Perusing this absolutely extraordinary work we received from FinnBadger, we note that the creation of a trashbook is becoming a rite of passage for new mail artists who are establishing a personal network and exploring the various forms and modes available. FinnBadger tells us his trashbook includes work by Katerina Nikoltsou aka Momkat (Greece), Linda French (USA), Petrolpetal (South Africa), Minneapolis Gnome (USA), DKult aka Diane Keys (USA) and possibly others. We apologize in advance for the quality of the scans, which do not do just to this amazing piece.

Since the ascension of Trashpo a few years ago, we have received and documented many wonderful trashbooks. Some of the artists have gone on to become identified as trashpoets and DKulters. Others have gone in a different direction but seemed to have enjoyed the exercise. Most who take the trashbook challenge are interested in book arts, artists books and collaborative books.

Whatever the reasons for this extraordinary labor, we are thrilled that FinnBadger chose to share this trashbook with us. Not to brag, but we have received, documented and commented upon trashbook classics by Diane Keys, Cheryl Penn, Eduardo Cardoso, Nancy Bell Scott and others who pioneered the form. This work by FinnBadger stands easily and equally with the giants.

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FinnBadger’s trashbook is dense and complex. The stance overall is anti-art rather than the aesthetic wing of the genre. The piece is constructed with paper bags that contain loose items. Various folds produce sub-pages and conceal hidden compartments and images. Thus, documentation of all permutations and perspectives is nearly impossible. We can only offer a limited view.

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Here is a loose, found item from inside one of the bags:

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We are a little perplexed concerning right-side-up and forward and backward, but we shall proceed all the same:

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What is a trashbook without an homage to DK?

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More found material from one of the bags.

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Deepest thanks to FinnBadger for this amazing trashbook!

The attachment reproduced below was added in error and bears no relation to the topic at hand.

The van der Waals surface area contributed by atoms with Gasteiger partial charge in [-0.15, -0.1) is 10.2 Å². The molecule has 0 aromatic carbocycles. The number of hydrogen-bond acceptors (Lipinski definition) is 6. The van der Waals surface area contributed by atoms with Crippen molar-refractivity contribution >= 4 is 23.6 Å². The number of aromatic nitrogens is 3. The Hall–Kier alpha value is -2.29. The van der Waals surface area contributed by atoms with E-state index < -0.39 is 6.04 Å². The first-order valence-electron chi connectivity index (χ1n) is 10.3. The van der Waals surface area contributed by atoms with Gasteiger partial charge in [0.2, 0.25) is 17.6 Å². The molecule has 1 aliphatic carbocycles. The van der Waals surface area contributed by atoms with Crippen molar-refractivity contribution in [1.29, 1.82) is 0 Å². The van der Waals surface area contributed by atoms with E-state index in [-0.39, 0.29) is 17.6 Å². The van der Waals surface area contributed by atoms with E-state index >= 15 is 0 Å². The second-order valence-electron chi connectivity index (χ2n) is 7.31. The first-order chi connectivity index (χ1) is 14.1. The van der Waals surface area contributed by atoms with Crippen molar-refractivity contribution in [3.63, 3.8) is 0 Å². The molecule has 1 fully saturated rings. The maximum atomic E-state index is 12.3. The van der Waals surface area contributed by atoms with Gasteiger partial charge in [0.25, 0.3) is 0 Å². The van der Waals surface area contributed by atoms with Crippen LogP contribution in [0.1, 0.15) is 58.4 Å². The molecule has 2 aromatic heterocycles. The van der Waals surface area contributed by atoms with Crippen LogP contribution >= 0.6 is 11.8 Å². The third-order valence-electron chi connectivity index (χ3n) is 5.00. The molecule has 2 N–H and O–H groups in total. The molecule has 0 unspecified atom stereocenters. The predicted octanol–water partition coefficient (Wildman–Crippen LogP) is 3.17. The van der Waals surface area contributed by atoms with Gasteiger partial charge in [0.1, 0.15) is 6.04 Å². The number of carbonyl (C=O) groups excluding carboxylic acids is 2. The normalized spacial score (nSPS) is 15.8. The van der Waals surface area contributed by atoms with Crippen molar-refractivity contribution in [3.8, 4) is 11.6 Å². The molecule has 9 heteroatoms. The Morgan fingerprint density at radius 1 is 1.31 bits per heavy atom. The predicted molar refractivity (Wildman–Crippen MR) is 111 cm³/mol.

MinXus Mail Bag: Metasemics by Moan Lisa (Iowa City, Iowa, USA)

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Mail art by Moan Lisa (Iowa City, Iowa, USA)

We have received two missives from Moan Lisa (aka Maria Morisot) directed toward our asemic subsidiary. Whether the work is asemic, about asemics or in actuality has no connection to asemics is a decision we will leave squarely with you, dearest Tenderfoots. We will not quibble with your choice. We will ask you, though, for a moment, to consider asemics.

We will tell you Moan Lisa was a member of the Martha Stuart School of Asemic Wallpaper. Moan Lisa engaged very actively in highly theoretical discussions concerning the nature of asemics. We will tell you we believe Moan Lisa (Maria Morisot) has highly complex theories concerning asemics that diverge considerably from mainstream Asemia or what we have named The Asemically Correct.

To go further would involve interpretation and even judgments involving Moan’s theories. We do not want to go that far. However, we will suggest that what Moan Lisa has so kindly sent us should, among other perspectives, be considered – even if briefly – as theoretical statements concerning asemic writing even if you do not view them as asemic writing proper. Thus, we can consider them metasemic: asemics about asemics. Then we consider what it is that Moan Lisa might be proposing, or not.

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The second envelope is even more compelling, we think:

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Many thanks to Moan Lisa/Maria Marisot for enriching the asemic conversation.

MinXus Mail Bag: Sinclair Scripa Goes from the SLA to the NLB (Ludlow, Vermont, USA)